Importance of Clinical Trials Participation

Only about 5% of women with a gynecologic cancer participate in the dozens of clinical trials in gynecologic cancers. The predominant hope for improving on the treatment options for women diagnosed with a gynecologic cancer is through the conduct of clinical trials.

The Foundation for Women’s Cancer actively works with the Gynecologic Oncology Group (GOG) to encourage women to participate in clinical trials. Clinical trials are a crucial step in finding new and improved ways to improve treatment for women diagnosed with a gynecologic cancer.

Three examples of the important advances in the care of women as a result of clinical trials include:

  • Chemotherapy added to radiation improve cure rate in locally advanced cervical cancer (GOG 120, 109)
  • Platinum based chemotherapy plus paclitaxel is superior to platinum based chemotherapy plus cyclophosphamide (GOG 111)
  • IP therapy improves survival in subsets of women with newly diagnosed advanced ovarian cancer (GOG 172)

The patients that participated in the phase III clinical trials that led to these discoveries were among the first to benefit from these scientific advancements.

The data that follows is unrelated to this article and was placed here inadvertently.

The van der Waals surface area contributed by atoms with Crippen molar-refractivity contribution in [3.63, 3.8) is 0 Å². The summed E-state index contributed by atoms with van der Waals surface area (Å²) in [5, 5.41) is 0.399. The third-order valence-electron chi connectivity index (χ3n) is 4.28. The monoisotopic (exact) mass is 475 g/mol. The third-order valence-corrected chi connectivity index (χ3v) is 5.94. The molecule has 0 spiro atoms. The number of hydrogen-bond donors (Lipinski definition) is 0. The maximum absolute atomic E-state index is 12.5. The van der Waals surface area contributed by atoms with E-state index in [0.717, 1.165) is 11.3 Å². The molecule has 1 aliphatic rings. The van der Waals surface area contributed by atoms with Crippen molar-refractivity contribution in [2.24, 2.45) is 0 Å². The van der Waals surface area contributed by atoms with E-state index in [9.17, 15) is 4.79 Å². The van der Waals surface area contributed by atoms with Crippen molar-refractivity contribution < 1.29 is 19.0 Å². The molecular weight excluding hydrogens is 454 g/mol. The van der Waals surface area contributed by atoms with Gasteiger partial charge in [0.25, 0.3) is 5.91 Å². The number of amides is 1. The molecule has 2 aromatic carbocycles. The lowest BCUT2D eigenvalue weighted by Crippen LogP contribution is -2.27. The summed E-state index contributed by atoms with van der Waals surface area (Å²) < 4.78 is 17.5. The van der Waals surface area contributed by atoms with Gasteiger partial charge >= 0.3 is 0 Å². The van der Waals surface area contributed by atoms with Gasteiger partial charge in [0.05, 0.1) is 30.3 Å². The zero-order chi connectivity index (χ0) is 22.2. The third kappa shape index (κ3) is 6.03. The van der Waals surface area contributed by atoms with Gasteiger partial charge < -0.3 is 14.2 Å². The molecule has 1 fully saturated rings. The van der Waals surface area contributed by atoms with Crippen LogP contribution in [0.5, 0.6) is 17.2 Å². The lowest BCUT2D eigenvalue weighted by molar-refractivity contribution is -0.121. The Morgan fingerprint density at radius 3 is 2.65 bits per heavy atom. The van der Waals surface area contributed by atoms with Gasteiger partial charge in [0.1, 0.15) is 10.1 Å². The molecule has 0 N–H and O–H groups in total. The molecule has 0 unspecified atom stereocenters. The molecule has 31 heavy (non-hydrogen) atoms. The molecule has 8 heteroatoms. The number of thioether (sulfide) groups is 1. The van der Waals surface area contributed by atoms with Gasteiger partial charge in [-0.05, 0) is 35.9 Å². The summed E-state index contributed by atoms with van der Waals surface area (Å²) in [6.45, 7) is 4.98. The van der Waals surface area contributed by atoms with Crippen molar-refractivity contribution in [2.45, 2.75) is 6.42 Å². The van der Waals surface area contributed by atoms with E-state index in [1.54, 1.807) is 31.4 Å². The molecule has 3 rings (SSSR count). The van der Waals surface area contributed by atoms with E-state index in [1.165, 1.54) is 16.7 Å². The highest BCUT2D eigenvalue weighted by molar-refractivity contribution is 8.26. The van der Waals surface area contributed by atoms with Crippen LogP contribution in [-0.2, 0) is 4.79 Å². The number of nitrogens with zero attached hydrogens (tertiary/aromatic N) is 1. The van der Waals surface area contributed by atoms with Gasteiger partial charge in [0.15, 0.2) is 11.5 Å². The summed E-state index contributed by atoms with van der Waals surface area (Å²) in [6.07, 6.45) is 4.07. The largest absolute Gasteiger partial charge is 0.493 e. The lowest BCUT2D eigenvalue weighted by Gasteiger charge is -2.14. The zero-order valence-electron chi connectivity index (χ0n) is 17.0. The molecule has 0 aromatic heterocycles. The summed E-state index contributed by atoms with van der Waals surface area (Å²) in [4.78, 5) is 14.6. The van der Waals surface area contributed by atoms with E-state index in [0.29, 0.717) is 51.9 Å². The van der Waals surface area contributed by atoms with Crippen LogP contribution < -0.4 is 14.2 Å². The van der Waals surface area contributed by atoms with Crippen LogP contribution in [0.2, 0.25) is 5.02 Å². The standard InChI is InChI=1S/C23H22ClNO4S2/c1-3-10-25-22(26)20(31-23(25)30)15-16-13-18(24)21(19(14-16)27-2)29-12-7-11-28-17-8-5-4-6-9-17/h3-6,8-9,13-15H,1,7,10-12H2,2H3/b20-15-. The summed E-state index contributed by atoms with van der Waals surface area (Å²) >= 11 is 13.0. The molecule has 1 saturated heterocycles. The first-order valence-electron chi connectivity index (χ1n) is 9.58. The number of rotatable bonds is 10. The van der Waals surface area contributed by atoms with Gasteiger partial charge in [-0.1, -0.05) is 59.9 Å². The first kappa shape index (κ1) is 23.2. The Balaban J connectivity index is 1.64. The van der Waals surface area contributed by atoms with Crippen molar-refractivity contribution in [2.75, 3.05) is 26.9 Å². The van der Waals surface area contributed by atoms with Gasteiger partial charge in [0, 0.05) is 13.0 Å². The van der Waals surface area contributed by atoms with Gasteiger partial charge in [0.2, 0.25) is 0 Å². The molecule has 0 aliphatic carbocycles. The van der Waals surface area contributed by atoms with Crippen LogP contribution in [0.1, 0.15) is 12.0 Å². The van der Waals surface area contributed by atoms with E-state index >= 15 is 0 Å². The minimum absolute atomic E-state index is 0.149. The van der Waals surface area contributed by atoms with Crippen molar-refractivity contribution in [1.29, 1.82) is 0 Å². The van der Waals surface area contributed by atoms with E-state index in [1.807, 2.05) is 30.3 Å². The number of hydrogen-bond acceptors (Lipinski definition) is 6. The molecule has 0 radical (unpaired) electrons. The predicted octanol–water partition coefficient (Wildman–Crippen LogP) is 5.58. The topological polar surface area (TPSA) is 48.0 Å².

Spotlight

Visit the Sisterhood of Survivorship page to read “Dena’s Story” — by a vulvar cancer survivor who has shared her story and wise words, and channeled her energy into her National Race to End Women’s Cancer team.

Awareness

Vaccine efficacy against vulvar infection with HPV 16/18 was comparable to the efficacy found against cervical infection 4 years after vaccination, according to researchers with the National Cancer Institute.

Research

The Foundation has published its 2014-2015 Research Grants and Awards Booklet with Applications. Please consider applying to become part of an elite group of physician-scientists committed to the well-being of women at risk for/affected by gyn malignancies.

Education

The next Ovarian Cancer Survivors Course will be Saturday, July 26, 2014 in Boston. For more information on courses, click here.